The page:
The moments of happiness we enjoy take us by surprise. It is not that we seize them, but that they seize us.
-- Ashley Montagu
It was a brilliant idea. Machiavellian genius. Why hadn't I thought of it sooner? It didn't matter -- now that I had a plan, and a good one at that, there was no point wasting any time pondering my mental laxity. The family would find out sooner or later; that was inevitable. After all, I'd changed my name, and lying makes me very uncomfortable -- one pointed question and I'd gush like Niagara, spewing an icy cold torrent of truth that might drown my loved ones in confusion and resentment. Mom sounded apprehensive when I spoke to her on the phone. It was unusual for me to ask her to join me for dinner. Adding to her agony was my comment that I had "something important" to talk to her about. We set out together from my place. I had gotten as far as the light at the corner of my building when I caved to her frantic stare and blurted, "You know how you're always telling me that if David and I ever wanted to do some kind of commitment ceremony, you'd want to help out or host it?"
The frown on my mother's face morphed into a heartbreaking mixture of relief, astonishment, and joy, like an elementary school student who had convinced herself she'd failed an important test only to discover, upon receiving it back from the teacher, a shiny gold star next to the handwritten word, " Excellent! " Mom tried to suppress her excitement beneath a no-nonsense, all business-type countenance. But her trembling hands betrayed her as she reached into her purse and dug out a calendar, pen, and phone. "We'll have to pick a date," she said, her voice quivering. "One that will work for everyone."
"Mom, put that stuff away. We'll talk about it all over dinner. All right?"
More to calm herself than to answer me, Mom responded, "Okay. Okay. Okay," and then grinned from ear to ear.
I held off on telling her the rest until we had been seated at our table at Adams Avenue Grill and the server had delivered my glass of wine.
"Mom. Mom, look at me." She tore her eyes from her calendar and met my gaze. "What I want you to do is throw a party -- a surprise party -- for us to announce to the family that David and I got married." Mom blinked, not quite understanding. "Mom, David and I are already married. And I want you to help me--"
"What? When? Really ?" She kept her voice at a normal pitch, and I silently congratulated myself for deciding to tell her in public. I dug out my new driver's license and handed it to her. She beamed at it, and then at me, before her face grew stern again. "Who knows? Did you already tell Daddy?"
"No. Just you," I said, my words restoring delight to Mom's features.
I only make it to one out of every five family engagements. I rarely involve my mother, or anyone really, in my personal affairs -- case in point, David and I eloped without informing anyone. Each time Mom had offered to host a commitment ceremony for David and me, I'd blown her off. When it occurred to me that a piece of government-issued paper declaring me a wife meant the world to her (certainly much more than it meant to me), I knew that telling her first and allowing her to host a party would make her feel special. It would make her happy.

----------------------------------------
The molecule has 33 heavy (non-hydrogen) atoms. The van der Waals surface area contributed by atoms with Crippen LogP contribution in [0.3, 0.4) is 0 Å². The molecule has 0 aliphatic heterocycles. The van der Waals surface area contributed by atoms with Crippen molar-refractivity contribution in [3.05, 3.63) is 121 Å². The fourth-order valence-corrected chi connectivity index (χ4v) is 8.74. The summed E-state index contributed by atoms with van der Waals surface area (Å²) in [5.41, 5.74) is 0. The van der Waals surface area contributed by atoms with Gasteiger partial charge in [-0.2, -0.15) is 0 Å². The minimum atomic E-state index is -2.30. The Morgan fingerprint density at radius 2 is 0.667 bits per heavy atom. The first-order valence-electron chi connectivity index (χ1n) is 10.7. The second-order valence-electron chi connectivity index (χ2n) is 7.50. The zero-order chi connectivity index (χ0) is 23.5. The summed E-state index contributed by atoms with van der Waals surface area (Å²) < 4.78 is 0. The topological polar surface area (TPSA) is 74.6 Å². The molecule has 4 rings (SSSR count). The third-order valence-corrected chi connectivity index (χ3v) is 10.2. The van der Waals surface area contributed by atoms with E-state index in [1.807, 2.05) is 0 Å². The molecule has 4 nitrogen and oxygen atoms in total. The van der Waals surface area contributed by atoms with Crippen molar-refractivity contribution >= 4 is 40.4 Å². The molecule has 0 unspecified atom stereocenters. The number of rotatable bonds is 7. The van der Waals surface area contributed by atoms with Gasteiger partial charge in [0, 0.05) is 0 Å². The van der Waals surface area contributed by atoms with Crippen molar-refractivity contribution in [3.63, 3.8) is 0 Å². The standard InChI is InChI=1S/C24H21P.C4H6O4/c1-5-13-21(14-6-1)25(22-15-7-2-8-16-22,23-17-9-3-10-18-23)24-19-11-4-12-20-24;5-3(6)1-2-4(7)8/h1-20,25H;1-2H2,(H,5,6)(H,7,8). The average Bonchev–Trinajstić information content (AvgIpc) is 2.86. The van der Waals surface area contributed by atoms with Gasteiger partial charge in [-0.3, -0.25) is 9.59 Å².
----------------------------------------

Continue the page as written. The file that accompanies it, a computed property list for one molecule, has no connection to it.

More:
The next three weeks played out like a Marx brothers movie. Invitations went out to all family members with a warning that no absences would be tolerated. Like teasing hungry wolves with the smell of fresh meat, Mom dangled her secret before my curious sisters with sadistic glee. More fox than wolf, my sisters retaliated with crafty tactics of their own in their attempts to get my mother to spill. Jane, who is staying at Mom's house until renovations on her own home are completed, demanded, "You have to tell me, I live here." An avid Oprah fan, she guessed the "surprise event" was an intervention. Heather, who thought a professional photographer was coming to take family photos, tried to win my mother's confidence: "Mom, you tell me everything, have I ever let you down?" Jenny, who thought my mother might be retiring, tried a similar approach: "You know, Mom, I can keep a secret." Each sister swore that she would not tell the others. I played my part, asking my sisters what they thought Mom's scheme was all about, and occasionally accusing them of knowing and not telling me. Not once did any of them question whether the event might have something to do with me.
While everyone else was speculating, Mom and I were plotting. We selected a cake from Extraordinary Desserts (where I had to insist to our server that we did not need a "wedding cake," as my mother had called it, but a "small backyard party cake"). We went shopping at Target (where I agreed to red silk rose petals but forbade white-painted metal buckets). We selected music (I requested a Daddy-daughter dance and complied with "Butterfly Kisses," but I stood firm against a cheesy "Wedding Soundtrack" CD), and we ordered food (after I talked my mom into getting it from Buon Giorno, an upscale Italian restaurant, rather than the taco stand in National City that a friend of hers suggested).
The invitation had said to dress in our "Sunday best" for Saturday's soiree. Mom had placed white roses in clear vases on tabletops in every room. The food was spread out on the table. Each person was handed a champagne glass of Moscato D'Asti, my favorite sparkling sweet wine. My sisters eyed each other suspiciously when we were asked to gather around for my mother's announcement.